Guerrero homers, wild-card Blue Jays rout Red Sox 9-0
Sep 30, 2022, 7:26 AM | Updated: 9:13 pm
(Christopher Katsarov/The Canadian Press via AP)
TORONTO (AP) — Vladimir Guerrero Jr. and George Springer homered, Alek Manoah pitched six innings and the playoff-bound Toronto Blue Jays beat the Boston Red Sox 9-0 on Friday night.
Raimel Tapia also connected for the Blue Jays, who clinched an AL wild-card berth Thursday when the Red Sox beat the Baltimore Orioles. Toronto had a clubhouse celebration after the game Friday.
“This party was scheduled whether we won or lost,” Manoah said. “For me, the biggest thing was let’s have a good time, but with a win.”
Toronto pounded out 13 hits in its ninth shutout win of the season.
“You can’t really write it any better,” interim manager John Schneider said.
Toronto (88-69) leads the AL wild-card race, ahead of Seattle and Tampa Bay. The Blue Jays went 18-10 in September. They’re 14-3 against the Red Sox this season.
“They’re changing rules, not divisions,” Boston manager Alex Cora said. “We’re going to face all these teams and we’ve got to do a better job. They’ve had their way against us.”
Boston is 23-48 against AL East opponents. The Red Sox (75-82) are assured of their first losing record in a 162-game season since going 78-84 in 2015. Boston went 24-36 in the pandemic-shortened season of 2020.
Guerrero hit a two-run shot off Canadian-born right-hander Nick Pivetta (10-12) in the third inning, his 31st. Tapia homered off Tyler Danish to begin the sixth, his seventh. Three batters later, Springer hit a three-run homer, his 25th.
Manoah (16-7) allowed two hits, struck out four and walked two, his eighth consecutive start allowing two earned runs or fewer. The right-hander has won his past four decisions, and his ERA of 2.24 is fourth-lowest in the majors.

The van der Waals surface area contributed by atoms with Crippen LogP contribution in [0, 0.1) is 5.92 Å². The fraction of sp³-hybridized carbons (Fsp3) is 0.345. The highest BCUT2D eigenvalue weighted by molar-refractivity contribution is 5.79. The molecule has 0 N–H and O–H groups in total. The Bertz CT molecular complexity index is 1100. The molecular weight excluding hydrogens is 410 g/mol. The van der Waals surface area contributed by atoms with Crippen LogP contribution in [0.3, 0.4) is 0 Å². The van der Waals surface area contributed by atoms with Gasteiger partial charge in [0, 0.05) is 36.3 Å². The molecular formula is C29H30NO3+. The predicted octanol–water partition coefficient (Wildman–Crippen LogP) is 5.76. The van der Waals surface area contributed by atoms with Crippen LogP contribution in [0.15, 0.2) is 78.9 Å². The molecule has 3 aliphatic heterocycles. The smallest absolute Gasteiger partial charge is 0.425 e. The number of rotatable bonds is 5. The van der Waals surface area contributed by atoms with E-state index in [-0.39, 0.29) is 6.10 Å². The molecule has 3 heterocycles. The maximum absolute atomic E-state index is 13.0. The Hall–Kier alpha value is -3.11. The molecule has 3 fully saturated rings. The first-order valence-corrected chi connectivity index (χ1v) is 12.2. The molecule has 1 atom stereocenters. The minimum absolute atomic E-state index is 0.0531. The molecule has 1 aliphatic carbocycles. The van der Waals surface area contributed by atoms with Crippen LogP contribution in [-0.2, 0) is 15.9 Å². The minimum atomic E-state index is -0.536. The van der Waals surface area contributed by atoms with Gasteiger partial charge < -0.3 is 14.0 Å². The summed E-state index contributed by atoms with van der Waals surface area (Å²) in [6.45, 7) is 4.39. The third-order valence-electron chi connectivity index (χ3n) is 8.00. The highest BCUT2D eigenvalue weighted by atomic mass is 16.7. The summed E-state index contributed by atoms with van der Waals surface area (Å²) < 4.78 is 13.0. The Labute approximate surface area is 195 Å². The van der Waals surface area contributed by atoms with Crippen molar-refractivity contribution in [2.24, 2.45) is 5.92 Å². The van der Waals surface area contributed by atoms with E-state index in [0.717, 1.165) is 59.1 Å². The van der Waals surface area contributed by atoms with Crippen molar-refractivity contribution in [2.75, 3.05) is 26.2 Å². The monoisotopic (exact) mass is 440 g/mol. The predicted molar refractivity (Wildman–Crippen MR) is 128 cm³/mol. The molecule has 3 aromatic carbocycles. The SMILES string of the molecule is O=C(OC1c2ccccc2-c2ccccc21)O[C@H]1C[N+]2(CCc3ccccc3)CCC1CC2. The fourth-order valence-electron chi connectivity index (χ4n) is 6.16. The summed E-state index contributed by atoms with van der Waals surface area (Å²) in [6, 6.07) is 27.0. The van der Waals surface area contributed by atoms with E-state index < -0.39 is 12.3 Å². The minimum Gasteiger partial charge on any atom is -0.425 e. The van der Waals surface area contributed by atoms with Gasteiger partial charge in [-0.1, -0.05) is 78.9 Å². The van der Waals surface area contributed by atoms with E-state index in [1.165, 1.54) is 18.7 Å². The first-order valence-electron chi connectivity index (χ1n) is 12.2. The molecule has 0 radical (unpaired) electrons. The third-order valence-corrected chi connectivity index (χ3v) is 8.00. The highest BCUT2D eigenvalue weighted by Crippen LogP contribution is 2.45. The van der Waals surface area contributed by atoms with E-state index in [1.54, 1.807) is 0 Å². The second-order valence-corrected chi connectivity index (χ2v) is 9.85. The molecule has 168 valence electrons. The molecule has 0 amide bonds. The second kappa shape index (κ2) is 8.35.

“He’s really good,” Red Sox manager Alex Cora said. “With him, it’s not six innings, three runs. It’s six innings, one run. You see the ERA, you see the numbers, he’s been a horse for them.”
Manoah didn’t allow a hit through the first four innings, but Abraham Almonte reached on a one-out single in the fifth when Manoah was late breaking for first base on Almonte’s grounder down the first base line.
“I read it wrong,” Manoah said. “I thought it was foul by a wide margin.”
The next two Red Sox batters flied out.
Jarren Duran reached on a bloop single to begin the sixth, but Rafael Devers followed by grounding into a double play.
Left-hander Yusei Kikuchi pitched the final three innings for his first career save.
“That’s really cool for him,” Schneider said. “You saw the bullpen, they were up on the fence wanting him to do it.”
Blue Jays shortstop Bo Bichette went 2 for 4 with a walk, giving him 48 hits in September. It’s the most ever by a Blue Jays player in a calendar month, breaking Tony Fernandez’s mark of 47 hits in June 1986.
Pivetta allowed four runs, three earned, and six hits in five innings as Boston lost for the first time in four games.
“The breaking ball wasn’t there today,” Cora said. “The fastball towards the end was good but I felt like the whole night he wasn’t able to have his curveball.”
Boston put unvaccinated RHP Kaleb Ort on the restricted and recalled Duran from Triple-A Worcester.
Ort is expected to join the Red Sox in Toronto on Saturday, the first day of October, with the expiration of a Canadian requirement that prevents foreign nationals who aren’t vaccinated against COVID-19 from entering the country.
GOT IT ALL
Guerrero’s homer went 447 feet and had an exit velocity of 117.5 miles per hour, making it the second hardest-hit home run of his career. On April 10 against Texas, he hit one that came off the bat at 117.9 miles per hour. Friday’s second-deck blast was the hardest-hit home run allowed by a Red Sox pitcher since the introduction of Statcast in 2015.
“It looked like a line drive in the gap and then it just kept going,” Manoah said. “It was crazy.”
RHP Brayan Bello (2-7, 4.39 ERA) starts for the Red Sox on Saturday against Blue Jays RHP Ross Stripling (9-4, 3.16 ERA). Bello posted a 1.65 ERA in five September starts.
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